CTU: More evidence of growing income gaps: Inequality rising

1 Sep

The report on household incomes, inequality and hardship prepared each year by the Ministry of Social Development was released this month. It showed that income inequality rose again in the year to June 2011, and is now at its highest level ever in New Zealand. It also showed that the median (middle) household income fell by 3.0 percent over the year. This is the first time the median household income has fallen since the early 1990s. The changes in income were not evenly spread: the top third of households by income saw increasing incomes. The bottom two-thirds had falling incomes – some falling steeply.

Another report on inequality was released by Treasury in June. It shows extremely high inequality in market income (that is before taxes and tax credits like Working for Families). Their estimates of inequality in disposable income (after tax) are even higher than those shown by the MSD study. However the report confirms that the tax system plays a very significant role in reducing income inequality. It also looks at “final income” – income including the benefits of public services – and shows that this lowers inequality further. However it is the tax system (including Working for Families) that plays the biggest role.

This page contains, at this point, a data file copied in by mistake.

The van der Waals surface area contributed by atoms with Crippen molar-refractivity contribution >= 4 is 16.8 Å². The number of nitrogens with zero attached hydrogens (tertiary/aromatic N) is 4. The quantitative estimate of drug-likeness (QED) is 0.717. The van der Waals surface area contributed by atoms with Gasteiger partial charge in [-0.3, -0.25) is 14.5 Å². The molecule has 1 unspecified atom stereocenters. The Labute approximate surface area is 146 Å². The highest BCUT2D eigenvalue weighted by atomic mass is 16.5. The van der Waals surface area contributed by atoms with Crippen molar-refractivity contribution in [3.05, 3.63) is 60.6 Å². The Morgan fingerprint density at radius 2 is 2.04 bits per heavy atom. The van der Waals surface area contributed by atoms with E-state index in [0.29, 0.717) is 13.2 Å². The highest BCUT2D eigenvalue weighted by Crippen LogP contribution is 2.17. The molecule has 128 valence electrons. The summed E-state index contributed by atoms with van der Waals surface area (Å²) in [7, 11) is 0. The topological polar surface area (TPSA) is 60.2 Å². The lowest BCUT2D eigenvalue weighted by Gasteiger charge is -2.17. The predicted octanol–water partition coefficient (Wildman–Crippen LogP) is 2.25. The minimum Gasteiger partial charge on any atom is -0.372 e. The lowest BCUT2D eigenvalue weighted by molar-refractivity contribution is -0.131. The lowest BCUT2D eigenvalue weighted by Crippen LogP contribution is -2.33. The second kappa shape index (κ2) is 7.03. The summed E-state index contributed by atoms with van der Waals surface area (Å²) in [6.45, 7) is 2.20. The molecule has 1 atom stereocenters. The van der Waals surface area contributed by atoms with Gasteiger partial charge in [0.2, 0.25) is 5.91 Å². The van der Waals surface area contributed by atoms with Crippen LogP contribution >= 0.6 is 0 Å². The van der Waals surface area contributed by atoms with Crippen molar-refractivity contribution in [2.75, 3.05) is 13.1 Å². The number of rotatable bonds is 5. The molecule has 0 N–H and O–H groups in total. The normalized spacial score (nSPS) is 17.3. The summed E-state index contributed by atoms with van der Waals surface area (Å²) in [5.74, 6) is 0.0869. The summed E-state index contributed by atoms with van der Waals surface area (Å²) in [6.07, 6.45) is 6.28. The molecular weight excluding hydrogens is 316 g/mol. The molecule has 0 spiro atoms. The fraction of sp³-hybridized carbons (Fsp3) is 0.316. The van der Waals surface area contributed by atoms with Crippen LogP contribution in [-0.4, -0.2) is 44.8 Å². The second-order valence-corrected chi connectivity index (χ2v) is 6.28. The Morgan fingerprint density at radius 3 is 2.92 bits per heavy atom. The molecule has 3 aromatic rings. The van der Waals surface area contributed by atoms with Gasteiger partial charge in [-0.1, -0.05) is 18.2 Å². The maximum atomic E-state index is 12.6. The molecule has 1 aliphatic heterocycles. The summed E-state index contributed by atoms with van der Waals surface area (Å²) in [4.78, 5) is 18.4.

The reports also show that market income for the lowest income 50 percent of households was no greater in 2010 after taking account of inflation than it was in 1988. There were modest increases for the next 40 percent but large increases for the highest income tenth of households, which received 30 percent of all market income in 2010.

CTU Economic Bulletin August 2012


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